Its early morning in the Nyugati Underground. The ladies of the night who will later patrol this territory are tucked up in their beds. The kebabs are not yet rotating on theirs spits, and nobody is handing out leaflets outside Burger King.

As the clock nears 7, the bleary-eyed commuters begin stumbling down the steps towards the metro entrance. Shuffling along with them, I, Sofia DeLockhart, BKV bandit and ticket-skipper extraordinaire will again attempt to slip undetected past the Controllers and on to the metro. I have come close, yet never been caught.

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But there is definitely a first time for everything. It would be difficult to say exactly how many people like me try to beat the system every day. But I am certainly not alone. Immortalized in Nimrod Antal’s 2003 film Kontroll, this game of cat and mouse played out on Budapest’s buses, trams and metro system is free to join but difficult to master. And it’s not just about saving money. There is real thrill in this sport.

It seems that everyone has their own adrenaline-pumped story about dodging the transport Gestapo. People’s eyes light up as they explain how they were chased through the metro stations or sneaked off a bus just in time. Getting away with it seems to involve a combination of psychology, awareness and stealth. Not to mention a healthy dose of old-fashioned luck. But how long, I wonder, until mine runs out?

My heart has already skipped a few beats as we approach the gates. I gravitate towards the oldest and most miserable looking guard, expecting him to be the least likely to pay any attention. The slightest twitch or false move and he may actually look and realise I have been using the ticket for 3 weeks. But I am good at this. Moments later I am standing at the platform, the hairs on the back of my neck still tingling.

At Moskva Tere I notice that tickets are also being checked at the exits. This could be a problem, but I have wriggled out of these situations before. If I try to run now I will definitely bring attention to myself, and there is no way back down the escalator. This calls for some amateur dramatics, the part of the game I like best.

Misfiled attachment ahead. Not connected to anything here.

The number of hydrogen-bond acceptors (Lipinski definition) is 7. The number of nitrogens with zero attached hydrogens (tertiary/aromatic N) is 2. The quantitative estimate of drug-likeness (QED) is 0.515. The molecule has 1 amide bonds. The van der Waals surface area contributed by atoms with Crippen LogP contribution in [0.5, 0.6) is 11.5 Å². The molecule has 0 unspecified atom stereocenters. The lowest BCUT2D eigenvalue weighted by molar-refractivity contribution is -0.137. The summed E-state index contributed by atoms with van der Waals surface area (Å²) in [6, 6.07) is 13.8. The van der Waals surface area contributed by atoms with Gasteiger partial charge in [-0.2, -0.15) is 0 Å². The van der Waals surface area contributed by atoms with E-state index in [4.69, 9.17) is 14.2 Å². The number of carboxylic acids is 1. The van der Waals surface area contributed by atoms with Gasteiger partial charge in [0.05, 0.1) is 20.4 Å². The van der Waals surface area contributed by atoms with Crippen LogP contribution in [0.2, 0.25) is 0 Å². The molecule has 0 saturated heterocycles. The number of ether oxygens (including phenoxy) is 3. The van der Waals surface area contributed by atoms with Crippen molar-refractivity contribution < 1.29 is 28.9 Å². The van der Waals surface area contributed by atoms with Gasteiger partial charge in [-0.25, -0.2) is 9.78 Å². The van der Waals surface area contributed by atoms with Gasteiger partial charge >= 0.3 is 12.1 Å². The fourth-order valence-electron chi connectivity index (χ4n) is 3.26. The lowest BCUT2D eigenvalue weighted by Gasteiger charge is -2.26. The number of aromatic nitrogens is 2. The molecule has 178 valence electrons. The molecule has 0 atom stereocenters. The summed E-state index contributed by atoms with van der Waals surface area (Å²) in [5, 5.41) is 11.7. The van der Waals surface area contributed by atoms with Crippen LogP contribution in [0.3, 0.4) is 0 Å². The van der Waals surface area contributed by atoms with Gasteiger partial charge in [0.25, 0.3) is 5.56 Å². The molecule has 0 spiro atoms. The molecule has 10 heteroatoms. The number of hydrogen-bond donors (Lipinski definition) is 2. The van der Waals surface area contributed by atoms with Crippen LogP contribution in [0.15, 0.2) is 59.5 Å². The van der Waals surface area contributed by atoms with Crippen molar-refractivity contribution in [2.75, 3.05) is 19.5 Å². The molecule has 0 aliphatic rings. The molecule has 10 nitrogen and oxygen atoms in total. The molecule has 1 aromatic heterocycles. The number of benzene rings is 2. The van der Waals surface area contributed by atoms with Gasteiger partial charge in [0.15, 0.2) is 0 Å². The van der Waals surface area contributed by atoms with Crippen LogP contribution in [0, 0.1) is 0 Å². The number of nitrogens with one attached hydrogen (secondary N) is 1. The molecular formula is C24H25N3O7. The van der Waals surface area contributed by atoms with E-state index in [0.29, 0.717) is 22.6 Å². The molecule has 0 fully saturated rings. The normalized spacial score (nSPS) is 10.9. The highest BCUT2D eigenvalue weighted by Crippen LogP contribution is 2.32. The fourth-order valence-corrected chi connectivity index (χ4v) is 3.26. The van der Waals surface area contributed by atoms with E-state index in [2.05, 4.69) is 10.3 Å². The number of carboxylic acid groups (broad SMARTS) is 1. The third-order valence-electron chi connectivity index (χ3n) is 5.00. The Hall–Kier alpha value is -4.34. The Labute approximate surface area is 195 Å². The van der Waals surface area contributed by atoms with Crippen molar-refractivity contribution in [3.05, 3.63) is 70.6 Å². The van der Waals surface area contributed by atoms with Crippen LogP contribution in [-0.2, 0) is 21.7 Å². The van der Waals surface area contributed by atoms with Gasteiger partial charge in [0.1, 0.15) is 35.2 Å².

Avoiding eye contact and talking loudly into my switched off mobile phone, I hand my old ticket to the Controller. As he strains his eyes to read the smudged date I speed past him, strutting towards the exit as though late for a meeting. I hear him call after me, but it is too late and the crowd outside swallows me up. My heart is pounding as I head toward the 4/6 Tram and a tiny voice in my head is telling me that this is the day they will catch me.

I and the other fare dodgers gravitate towards the middle of the tram, away from the doors and with enough space to spot who is getting on. A teenage girl stood next to me is clearly playing the same game, peering left and right and craning her neck to get a good look at anyone moving down the tram. At the sight of anyone inspecting tickets I, the teenage girl and probably half the passengers on the tram will start to slowly move away and jump off at the next station.

At every stop we profile the boarding passengers; too old, too pretty, shoes too expensive, too many piercings. A sullen-faced middle-aged man in a black bomber jacket has the look of a Controller all over him. We all freeze when he slides a hand into his pocket, but instead of green arm band he produces as newspaper.

I am starting to lose my nerve so I decide to get off and walk the rest of the way. Sometimes it’s best to know when to stop and cash in your chips. I have survived another day as a BKV Bandit. And as for tomorrow, well that’s just another ride.

Photo: Scene from Nimrod Antal’s debut film, ‘Kontroll’.

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